Getting to know the different parts of your fruit tree makes everything else about fruit growing much easier.

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For example, fruit tree anatomy is a very useful thing to know before you start making any pruning cuts. You definitely don’t want to accidentally remove all the fruit buds with overzealous pruning.

In particular, it’s important that you feel confident to identify fruit buds. Spring is the perfect time to be on the lookout. If you pay attention you’ll be able to watch the buds slowly wake up and then reveal either a leaf or a flower. And it all happens over the space of a few short weeks.

It’s also pretty important to understand the difference between limbs, laterals, and spurs.

If you’re not sure, they’re explained in this winter pruning blog.

Learning to spot the difference

Learning how to tell the difference between leaf buds and fruit buds confuses a lot of fruit growers, especially beginners.

In fact, many new fruit growers are not aware of the buds on their fruit trees at all.

The best way we can explain them is to show you…

fruit bud on a peach tree
A fruit bud on a peach tree just starting to open up in spring

Some key differences to look for

Generally speaking, fruit buds are plumper and furrier than leaf buds.

Leaf buds tend to be slim, flat, and smooth.

It’s probably easiest to see this on peach and nectarine trees. The photo above shows a lovely fat and furry fruit bud on a peach tree. You can even see the pink flower petals showing through, which is a dead giveaway.

The apple shoot (below) also shows the difference. The terminal bud is a fat, furry fruit bud. Below that are leaf buds—you can see clearly that they are much flatter.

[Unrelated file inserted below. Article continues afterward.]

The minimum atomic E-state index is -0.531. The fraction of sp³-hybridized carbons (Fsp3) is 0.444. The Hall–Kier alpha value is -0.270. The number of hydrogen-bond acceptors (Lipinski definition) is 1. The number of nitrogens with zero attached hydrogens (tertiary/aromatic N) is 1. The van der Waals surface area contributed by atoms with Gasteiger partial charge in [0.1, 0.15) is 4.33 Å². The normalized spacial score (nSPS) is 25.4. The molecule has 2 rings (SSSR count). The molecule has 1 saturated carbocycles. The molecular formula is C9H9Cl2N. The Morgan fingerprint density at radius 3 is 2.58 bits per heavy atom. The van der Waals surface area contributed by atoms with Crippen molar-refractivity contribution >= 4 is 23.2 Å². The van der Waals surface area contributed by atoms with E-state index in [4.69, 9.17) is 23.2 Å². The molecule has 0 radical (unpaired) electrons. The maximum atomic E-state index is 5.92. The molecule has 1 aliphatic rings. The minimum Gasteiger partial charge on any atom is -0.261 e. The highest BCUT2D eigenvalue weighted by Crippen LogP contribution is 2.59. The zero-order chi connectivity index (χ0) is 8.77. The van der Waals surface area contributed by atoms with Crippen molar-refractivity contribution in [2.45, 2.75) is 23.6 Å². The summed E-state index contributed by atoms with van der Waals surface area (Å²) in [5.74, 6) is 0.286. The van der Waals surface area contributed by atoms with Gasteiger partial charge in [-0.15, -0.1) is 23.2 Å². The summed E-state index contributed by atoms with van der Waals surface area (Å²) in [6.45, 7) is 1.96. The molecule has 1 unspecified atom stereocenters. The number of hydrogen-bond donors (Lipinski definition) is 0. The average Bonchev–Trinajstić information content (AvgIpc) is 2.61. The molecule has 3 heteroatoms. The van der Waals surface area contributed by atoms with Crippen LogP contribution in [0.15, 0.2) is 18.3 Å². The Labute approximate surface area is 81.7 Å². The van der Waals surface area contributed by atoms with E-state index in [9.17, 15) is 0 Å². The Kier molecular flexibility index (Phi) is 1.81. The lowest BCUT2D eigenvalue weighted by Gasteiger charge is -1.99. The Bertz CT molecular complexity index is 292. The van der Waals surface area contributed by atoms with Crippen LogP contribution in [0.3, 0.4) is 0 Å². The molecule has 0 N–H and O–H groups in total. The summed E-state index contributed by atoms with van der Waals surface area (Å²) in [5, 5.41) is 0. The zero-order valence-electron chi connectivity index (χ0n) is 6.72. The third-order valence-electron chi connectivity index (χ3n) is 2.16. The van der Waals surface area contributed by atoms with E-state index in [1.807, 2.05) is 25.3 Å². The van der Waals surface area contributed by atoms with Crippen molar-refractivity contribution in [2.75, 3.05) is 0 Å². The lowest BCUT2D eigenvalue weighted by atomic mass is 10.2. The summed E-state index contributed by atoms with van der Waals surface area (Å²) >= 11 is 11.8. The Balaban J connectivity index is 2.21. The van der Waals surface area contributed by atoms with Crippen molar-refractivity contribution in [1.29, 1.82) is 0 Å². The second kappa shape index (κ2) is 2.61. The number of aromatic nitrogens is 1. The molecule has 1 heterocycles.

buds on an apple tree
An apple tree showing the terminal fruit bud and leaf buds

Peaches often have triple buds. These have a skinny leaf bud in the middle flanked by two fruit buds on either side, as you can clearly see in this photo.

One of the mistakes we see regularly is people accidentally cutting fruit buds off. It’s one of the issues we deal with in the Pruning Mature Fruit Trees online course.

Different types of fruit trees

The buds look a bit different on every fruit type. It’s harder to tell the difference between fruit buds and leaf buds on a pear tree, for example.

We’ve added coloured arrows to the photo of a pear tree (below) so you know what you’re looking at.

Fruit buds (red arrows) and leaf buds (blue arrows) on a pear tree
Fruit buds (red arrows) and leaf buds (blue arrows) on a pear tree

The red arrows indicate fruit buds and the blue arrows are pointing to leaf buds.

Even though it’s less distinct, you can once again see that there’s a clear difference in size and shape.

What do different types of buds actually do?

The most simple explanation is that fruit buds produce flowers, which (usually) turn into fruit.

Leaf buds (which are sometimes called vegetative buds) grow leaves. Some of those vegetative buds may extend to become shoots. That’s why these buds are also sometimes called ‘growth buds’.

The shoots may remain as a bunch of leaves or may grow into spurs, laterals, or even branches. This depends on a few variables:

  • where they are on the tree
  • how you prune the tree
  • how vigorously the tree is growing
  • the type of fruit tree
  • the age of the tree

How are fruit trees like people?

Fruit buds (also sometimes called flower buds) contain embryonic flower parts. The flower is the reproductive part of the plant. If you want to delve deeper into the parts of a flower check out this fantastic diagram.

Flowers contain both male and female parts. In some fruit types they’re in the same flower, in others they’re in different flowers.

Surprisingly, there are a lot of ways that fruit trees and people are similar.

The first is that fruit trees reproduce sexually. This means that the ovary (deep inside the flower) needs to be fertilised by pollen. Some trees are self-fertile, but usually for fertilisation to occur the pollen must come from a different variety altogether.

Why do some buds turn into fruit buds?

Branches or laterals that are horizontal are more likely to form fruit buds. Vertical wood on the other hand is more likely to develop leaf (or growth) buds. The buds on the end of laterals—called apical buds—are likely to be fruit buds.

But what’s behind all of this?

Well, it’s all driven by hormones, in yet another similarity between fruit trees and people.

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Reclaiming bush food

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